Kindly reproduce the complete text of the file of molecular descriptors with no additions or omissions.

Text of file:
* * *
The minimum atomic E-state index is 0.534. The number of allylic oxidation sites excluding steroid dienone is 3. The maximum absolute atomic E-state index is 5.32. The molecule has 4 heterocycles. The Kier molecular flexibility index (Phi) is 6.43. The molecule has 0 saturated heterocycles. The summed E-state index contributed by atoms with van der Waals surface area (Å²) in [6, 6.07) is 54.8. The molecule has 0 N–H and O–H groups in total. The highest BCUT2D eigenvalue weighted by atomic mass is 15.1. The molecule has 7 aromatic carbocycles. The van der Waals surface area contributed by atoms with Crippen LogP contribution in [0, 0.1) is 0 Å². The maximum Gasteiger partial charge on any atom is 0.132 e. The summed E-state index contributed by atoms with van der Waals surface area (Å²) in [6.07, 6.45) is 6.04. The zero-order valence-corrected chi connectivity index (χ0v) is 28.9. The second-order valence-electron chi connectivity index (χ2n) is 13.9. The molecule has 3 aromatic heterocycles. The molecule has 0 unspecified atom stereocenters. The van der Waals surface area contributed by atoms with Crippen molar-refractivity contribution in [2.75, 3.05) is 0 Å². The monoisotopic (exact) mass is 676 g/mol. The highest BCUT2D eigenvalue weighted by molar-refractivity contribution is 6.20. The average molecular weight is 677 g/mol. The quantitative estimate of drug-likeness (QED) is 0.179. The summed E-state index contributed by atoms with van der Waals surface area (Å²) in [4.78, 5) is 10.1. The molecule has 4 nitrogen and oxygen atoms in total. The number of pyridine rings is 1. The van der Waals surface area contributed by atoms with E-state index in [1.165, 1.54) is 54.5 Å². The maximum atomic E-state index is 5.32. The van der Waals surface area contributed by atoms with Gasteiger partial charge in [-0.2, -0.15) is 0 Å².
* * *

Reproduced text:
The minimum atomic E-state index is 0.534. The number of allylic oxidation sites excluding steroid dienone is 3. The maximum absolute atomic E-state index is 5.32. The molecule has 4 heterocycles. The Kier molecular flexibility index (Phi) is 6.43. The molecule has 0 saturated heterocycles. The summed E-state index contributed by atoms with van der Waals surface area (Å²) in [6, 6.07) is 54.8. The molecule has 0 N–H and O–H groups in total. The highest BCUT2D eigenvalue weighted by atomic mass is 15.1. The molecule has 7 aromatic carbocycles. The van der Waals surface area contributed by atoms with Crippen LogP contribution in [0, 0.1) is 0 Å². The maximum Gasteiger partial charge on any atom is 0.132 e. The summed E-state index contributed by atoms with van der Waals surface area (Å²) in [6.07, 6.45) is 6.04. The zero-order valence-corrected chi connectivity index (χ0v) is 28.9. The second-order valence-electron chi connectivity index (χ2n) is 13.9. The molecule has 3 aromatic heterocycles. The molecule has 0 unspecified atom stereocenters. The van der Waals surface area contributed by atoms with Crippen molar-refractivity contribution in [2.75, 3.05) is 0 Å². The monoisotopic (exact) mass is 676 g/mol. The highest BCUT2D eigenvalue weighted by molar-refractivity contribution is 6.20. The average molecular weight is 677 g/mol. The quantitative estimate of drug-likeness (QED) is 0.179. The summed E-state index contributed by atoms with van der Waals surface area (Å²) in [4.78, 5) is 10.1. The molecule has 4 nitrogen and oxygen atoms in total. The number of pyridine rings is 1. The van der Waals surface area contributed by atoms with E-state index in [1.165, 1.54) is 54.5 Å². The maximum atomic E-state index is 5.32. The van der Waals surface area contributed by atoms with Gasteiger partial charge in [-0.2, -0.15) is 0 Å².